Manjaro is a popular and fast growing Linux distribution geared towards home computing. If you are thinking about installing it on your system but need to know the system requirements first, we’ve got you covered in this guide.
Manjaro is available for download on its official site, but there are several versions available. “Official” editions of Manjaro include either the Xfce, KDE, or GNOME desktop environment. The “Community” editions feature either Cinnamon, Budgie, LXDE, or a slew of others.
Why do we mention this? Well, the desktop environment you choose is going to impact Manjaro’s system requirements. Some of these GUIs run better on older hardware than others. But regardless of which one you choose, you’ll be given all of the relevant requirements in this article.
In this tutorial you will learn:
- Manjaro system requirements
- Desktop environment performance impact on Manjaro
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|Other||Privileged access to your Linux system as root or via the
# – requires given linux commands to be executed with root privileges either directly as a root user or by use of
$ – requires given linux commands to be executed as a regular non-privileged user
Manjaro system requirements
Many operating systems will list minimum system requirements and recommended system requirements. Manjaro, however, is focused on being a user friendly desktop OS and the developers want you to have the smoothest experience possible. As a result, they only provide us with a list of recommended hardware.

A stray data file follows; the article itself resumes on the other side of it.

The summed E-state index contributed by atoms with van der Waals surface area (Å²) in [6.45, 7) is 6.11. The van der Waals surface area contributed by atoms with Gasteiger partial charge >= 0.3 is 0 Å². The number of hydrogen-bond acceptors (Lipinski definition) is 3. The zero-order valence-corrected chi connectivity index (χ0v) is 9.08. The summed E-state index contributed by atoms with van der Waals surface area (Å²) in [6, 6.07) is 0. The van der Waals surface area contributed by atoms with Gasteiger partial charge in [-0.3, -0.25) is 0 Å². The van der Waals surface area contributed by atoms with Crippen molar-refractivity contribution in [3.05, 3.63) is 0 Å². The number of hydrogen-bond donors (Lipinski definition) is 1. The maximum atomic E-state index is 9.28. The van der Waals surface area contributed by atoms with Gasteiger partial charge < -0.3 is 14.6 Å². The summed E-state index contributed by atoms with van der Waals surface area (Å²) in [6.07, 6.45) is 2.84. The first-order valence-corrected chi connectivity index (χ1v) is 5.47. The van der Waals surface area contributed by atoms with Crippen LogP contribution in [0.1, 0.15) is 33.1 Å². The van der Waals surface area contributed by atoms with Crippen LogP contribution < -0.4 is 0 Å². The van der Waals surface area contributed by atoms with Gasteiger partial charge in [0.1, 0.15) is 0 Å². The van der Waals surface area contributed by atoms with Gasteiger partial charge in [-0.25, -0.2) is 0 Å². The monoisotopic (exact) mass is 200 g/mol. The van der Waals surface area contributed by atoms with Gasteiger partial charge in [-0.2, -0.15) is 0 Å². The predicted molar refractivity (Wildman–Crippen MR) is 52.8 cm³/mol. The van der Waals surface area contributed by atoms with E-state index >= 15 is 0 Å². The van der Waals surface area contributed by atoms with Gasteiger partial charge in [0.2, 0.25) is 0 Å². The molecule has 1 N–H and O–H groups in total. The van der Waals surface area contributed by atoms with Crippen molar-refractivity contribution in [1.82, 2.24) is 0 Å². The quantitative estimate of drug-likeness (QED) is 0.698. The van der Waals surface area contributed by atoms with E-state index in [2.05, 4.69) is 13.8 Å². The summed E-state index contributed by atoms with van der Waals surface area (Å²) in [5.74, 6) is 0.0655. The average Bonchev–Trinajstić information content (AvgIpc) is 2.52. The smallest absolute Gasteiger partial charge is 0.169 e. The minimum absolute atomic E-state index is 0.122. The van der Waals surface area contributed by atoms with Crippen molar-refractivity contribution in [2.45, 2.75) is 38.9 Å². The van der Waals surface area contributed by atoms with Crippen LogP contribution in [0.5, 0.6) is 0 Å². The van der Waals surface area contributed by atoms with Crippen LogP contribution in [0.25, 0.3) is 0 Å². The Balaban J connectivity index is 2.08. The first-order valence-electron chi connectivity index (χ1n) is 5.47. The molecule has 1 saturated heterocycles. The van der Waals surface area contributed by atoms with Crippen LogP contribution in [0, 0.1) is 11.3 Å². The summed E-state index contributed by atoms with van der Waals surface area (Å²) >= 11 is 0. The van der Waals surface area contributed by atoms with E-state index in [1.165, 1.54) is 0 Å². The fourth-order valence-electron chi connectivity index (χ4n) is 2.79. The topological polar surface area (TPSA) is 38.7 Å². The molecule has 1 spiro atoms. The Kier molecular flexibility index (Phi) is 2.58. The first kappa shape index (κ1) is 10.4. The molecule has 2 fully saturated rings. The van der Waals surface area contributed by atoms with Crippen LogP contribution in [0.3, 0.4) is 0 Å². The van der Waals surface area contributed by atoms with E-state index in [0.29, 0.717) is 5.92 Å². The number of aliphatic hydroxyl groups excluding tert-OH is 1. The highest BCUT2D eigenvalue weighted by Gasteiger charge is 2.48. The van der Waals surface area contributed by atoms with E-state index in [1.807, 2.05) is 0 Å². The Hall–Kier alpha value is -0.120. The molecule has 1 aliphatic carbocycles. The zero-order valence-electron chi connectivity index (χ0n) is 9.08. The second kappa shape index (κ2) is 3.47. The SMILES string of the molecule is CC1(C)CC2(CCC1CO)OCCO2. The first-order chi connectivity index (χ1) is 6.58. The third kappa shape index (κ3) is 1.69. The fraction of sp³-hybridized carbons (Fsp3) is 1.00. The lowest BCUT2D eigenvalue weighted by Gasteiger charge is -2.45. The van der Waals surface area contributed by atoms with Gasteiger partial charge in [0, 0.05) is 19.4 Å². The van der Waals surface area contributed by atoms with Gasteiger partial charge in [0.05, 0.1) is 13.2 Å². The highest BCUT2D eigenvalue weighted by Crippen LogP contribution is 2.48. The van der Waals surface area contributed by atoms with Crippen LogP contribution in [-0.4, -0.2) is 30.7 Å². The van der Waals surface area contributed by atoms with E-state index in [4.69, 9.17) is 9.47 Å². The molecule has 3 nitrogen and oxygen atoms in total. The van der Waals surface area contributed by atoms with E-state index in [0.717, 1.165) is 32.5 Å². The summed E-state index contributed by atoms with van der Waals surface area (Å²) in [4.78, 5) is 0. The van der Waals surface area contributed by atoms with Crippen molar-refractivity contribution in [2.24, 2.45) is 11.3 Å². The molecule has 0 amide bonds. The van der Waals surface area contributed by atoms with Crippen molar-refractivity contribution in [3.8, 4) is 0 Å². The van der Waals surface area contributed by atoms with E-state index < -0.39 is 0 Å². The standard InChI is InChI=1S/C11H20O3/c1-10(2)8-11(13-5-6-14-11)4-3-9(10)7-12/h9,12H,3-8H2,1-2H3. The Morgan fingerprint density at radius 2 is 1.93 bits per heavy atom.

The developers of Manjaro list the following hardware specifications as the recommended system requirements to run their distro:
- 1 GB memory
- 30 GB hard drive space
- 1 GHz or better CPU
- High definition graphics card and monitor
- Broadband internet connection
Meeting those requirements should ensure that your computer runs Manjaro with no trouble. But as we mentioned earlier, the desktop environment you choose will also impact system performance. Let’s go over some of the options below.
Xfce is listed at the top of Manjaro’s download page, so it makes sense if this was your first choice. Xfce is versatile and highly customizable. It’s far from being a resource hog, but it’s also not the most lightweight desktop environment available. A fresh installation of Manjaro with Xfce installed will use about 390 MB of system memory.
KDE Plasma is another official edition among Manjaro releases, and it weighs in just a little ahead of Xfce. Manjaro with KDE will consume about 455 MB of system memory.
The last choice on Manjaro’s download page is GNOME. It’s user friendly but doesn’t have as many advanced options and configurability as the other two choices. Manjaro with GNOME uses about 447 MB of system memory.
Other desktop environments
Manjaro also has community releases, featuring a smattering of other desktop environments, available for download on their site. Here’s a quick rundown of what’s available and how much memory they consume.
- Budgie – 632 MB
- Cinnamon – 665 MB
- LXQt – 250 MB
- Mate – 378 MB
Manjaro has relatively low system requirements, especially when you compare it to the system requirements of other leading desktop distros like Ubuntu, for example. You also have some flexibility since you can choose from different default desktop environments. Remember, if you’re really strapped for breathing room on your hardware, Manjaro with LXQt will be the most efficient choice for your system.